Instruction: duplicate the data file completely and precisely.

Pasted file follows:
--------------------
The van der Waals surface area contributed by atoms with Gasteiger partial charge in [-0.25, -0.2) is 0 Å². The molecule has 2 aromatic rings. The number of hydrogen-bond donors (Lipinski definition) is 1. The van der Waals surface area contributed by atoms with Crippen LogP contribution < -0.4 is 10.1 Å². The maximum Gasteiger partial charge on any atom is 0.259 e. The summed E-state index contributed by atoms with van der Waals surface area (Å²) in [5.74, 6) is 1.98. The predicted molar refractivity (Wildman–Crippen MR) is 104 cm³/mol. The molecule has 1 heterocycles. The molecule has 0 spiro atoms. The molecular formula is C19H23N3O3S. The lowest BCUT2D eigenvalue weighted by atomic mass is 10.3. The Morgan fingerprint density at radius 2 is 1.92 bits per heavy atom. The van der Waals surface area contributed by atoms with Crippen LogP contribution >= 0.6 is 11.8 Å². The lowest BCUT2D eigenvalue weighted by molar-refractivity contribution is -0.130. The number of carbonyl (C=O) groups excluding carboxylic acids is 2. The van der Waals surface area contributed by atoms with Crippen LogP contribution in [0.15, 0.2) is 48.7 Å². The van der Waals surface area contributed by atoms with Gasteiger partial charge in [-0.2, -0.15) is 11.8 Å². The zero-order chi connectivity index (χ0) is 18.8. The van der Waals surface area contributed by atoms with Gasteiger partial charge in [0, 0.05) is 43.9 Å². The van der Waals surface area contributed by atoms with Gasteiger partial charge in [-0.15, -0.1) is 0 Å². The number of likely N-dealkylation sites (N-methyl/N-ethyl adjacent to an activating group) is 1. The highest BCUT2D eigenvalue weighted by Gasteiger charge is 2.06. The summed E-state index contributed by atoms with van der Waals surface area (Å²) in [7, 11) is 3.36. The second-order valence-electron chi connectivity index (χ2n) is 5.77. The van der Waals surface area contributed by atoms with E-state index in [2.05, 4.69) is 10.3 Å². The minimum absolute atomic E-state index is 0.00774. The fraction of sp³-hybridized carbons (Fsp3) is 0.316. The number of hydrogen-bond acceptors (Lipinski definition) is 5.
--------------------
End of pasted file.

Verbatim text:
The van der Waals surface area contributed by atoms with Gasteiger partial charge in [-0.25, -0.2) is 0 Å². The molecule has 2 aromatic rings. The number of hydrogen-bond donors (Lipinski definition) is 1. The van der Waals surface area contributed by atoms with Crippen LogP contribution < -0.4 is 10.1 Å². The maximum Gasteiger partial charge on any atom is 0.259 e. The summed E-state index contributed by atoms with van der Waals surface area (Å²) in [5.74, 6) is 1.98. The predicted molar refractivity (Wildman–Crippen MR) is 104 cm³/mol. The molecule has 1 heterocycles. The molecule has 0 spiro atoms. The molecular formula is C19H23N3O3S. The lowest BCUT2D eigenvalue weighted by atomic mass is 10.3. The Morgan fingerprint density at radius 2 is 1.92 bits per heavy atom. The van der Waals surface area contributed by atoms with Crippen LogP contribution >= 0.6 is 11.8 Å². The lowest BCUT2D eigenvalue weighted by molar-refractivity contribution is -0.130. The number of carbonyl (C=O) groups excluding carboxylic acids is 2. The van der Waals surface area contributed by atoms with Crippen LogP contribution in [0.15, 0.2) is 48.7 Å². The van der Waals surface area contributed by atoms with Gasteiger partial charge in [-0.2, -0.15) is 11.8 Å². The zero-order chi connectivity index (χ0) is 18.8. The van der Waals surface area contributed by atoms with Gasteiger partial charge in [0, 0.05) is 43.9 Å². The van der Waals surface area contributed by atoms with Gasteiger partial charge in [-0.15, -0.1) is 0 Å². The number of likely N-dealkylation sites (N-methyl/N-ethyl adjacent to an activating group) is 1. The highest BCUT2D eigenvalue weighted by Gasteiger charge is 2.06. The summed E-state index contributed by atoms with van der Waals surface area (Å²) in [7, 11) is 3.36. The second-order valence-electron chi connectivity index (χ2n) is 5.77. The van der Waals surface area contributed by atoms with E-state index in [2.05, 4.69) is 10.3 Å². The minimum absolute atomic E-state index is 0.00774. The fraction of sp³-hybridized carbons (Fsp3) is 0.316. The number of hydrogen-bond acceptors (Lipinski definition) is 5.